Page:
In Texas when a consensual encounter occurs, the Fourth Amendment is not implicated. An officer is just as free as anyone to stop and question a fellow citizen. A citizen is free to terminate a consensual encounter at will. In Texas, you can refuse to provide information, if you are not under arrest, lawfully detained, or requested information because the peace officer has good cause to believe you are a witness to a criminal offense. If you are in one of the previously 3 situations, you are required to tell your name, residence address and/or date of birth. There is no bright-line rule to determine when an encounter becomes a seizure. Courts will look at the totality of the circumstances.

Can a Drug Dog Smell My Car?

A police canine can sniff your car during a valid traffic stop and doing so does not violate the Fourth Amendment. However, a traffic stop is not without its limits. A traffic stop is temporary and may last no longer than necessary to effectuate its purpose.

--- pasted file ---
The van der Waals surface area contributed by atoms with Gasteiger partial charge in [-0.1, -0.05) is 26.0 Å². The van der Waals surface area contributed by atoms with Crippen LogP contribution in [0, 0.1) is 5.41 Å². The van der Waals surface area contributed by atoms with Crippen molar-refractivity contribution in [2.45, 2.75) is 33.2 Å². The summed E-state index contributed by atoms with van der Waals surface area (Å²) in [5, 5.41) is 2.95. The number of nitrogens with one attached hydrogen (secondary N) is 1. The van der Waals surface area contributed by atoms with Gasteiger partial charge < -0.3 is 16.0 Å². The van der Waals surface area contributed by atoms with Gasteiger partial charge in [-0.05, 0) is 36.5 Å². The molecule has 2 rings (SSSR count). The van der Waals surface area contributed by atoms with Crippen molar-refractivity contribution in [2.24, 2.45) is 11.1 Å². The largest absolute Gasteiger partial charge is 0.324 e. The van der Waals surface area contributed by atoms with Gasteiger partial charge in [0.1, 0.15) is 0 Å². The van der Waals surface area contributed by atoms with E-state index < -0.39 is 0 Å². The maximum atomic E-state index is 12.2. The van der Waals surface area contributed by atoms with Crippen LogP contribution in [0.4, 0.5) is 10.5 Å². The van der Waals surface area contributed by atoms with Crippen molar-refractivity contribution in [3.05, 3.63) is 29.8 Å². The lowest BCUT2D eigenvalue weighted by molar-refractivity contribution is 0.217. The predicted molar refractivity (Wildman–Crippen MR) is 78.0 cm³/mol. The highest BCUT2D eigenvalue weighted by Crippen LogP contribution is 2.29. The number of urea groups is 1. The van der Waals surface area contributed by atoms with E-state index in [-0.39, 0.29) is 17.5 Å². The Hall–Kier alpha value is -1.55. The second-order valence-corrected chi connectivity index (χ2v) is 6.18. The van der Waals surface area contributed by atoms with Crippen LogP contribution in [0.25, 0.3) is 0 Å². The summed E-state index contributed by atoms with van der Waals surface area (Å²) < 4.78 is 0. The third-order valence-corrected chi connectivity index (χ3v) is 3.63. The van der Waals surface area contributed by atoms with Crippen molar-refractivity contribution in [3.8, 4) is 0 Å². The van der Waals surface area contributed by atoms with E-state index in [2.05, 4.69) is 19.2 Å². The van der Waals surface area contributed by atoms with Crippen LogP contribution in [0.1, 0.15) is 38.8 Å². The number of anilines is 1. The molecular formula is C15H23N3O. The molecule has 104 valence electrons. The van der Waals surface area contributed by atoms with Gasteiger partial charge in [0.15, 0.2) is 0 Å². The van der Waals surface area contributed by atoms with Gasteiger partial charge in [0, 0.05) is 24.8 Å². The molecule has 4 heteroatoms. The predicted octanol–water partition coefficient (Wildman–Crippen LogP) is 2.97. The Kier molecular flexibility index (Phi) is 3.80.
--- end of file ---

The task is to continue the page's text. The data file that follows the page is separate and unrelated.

What is Probable Cause To Search a Vehicle?

If an officer can search the vehicle if probable cause exists to believe it contains evidence of criminal activity. Such as if an officer smells marijuana, they will be able to search the vehicle without a warrant. 

Texas Search Warrant

If there is a warrant, it needs to be determined whether the warrant was properly applied and sworn to. Both the Texas Constitution and Code of Criminal Procedure require a search warrant to describe the place to be searched as near as possible. The description in the affidavit limits and controls the description contained in the warrant.

Does My Marijuana Case Have To Be In The County I was arrested?

No it does not if the defendant consents to move the case to an adjacent county. For a possession or delivery of marijuana case, Art. 13.22. POSSESSION AND DELIVERY OF MARIHUANA of the Texas Code of Criminal Procedure says “An offense of possession or delivery of marihuana (also spelled marijuana) may be prosecuted in the county where the offense was committed or with the consent of the defendant in a county that is adjacent to and in the same judicial district as the county where the offense was committed.”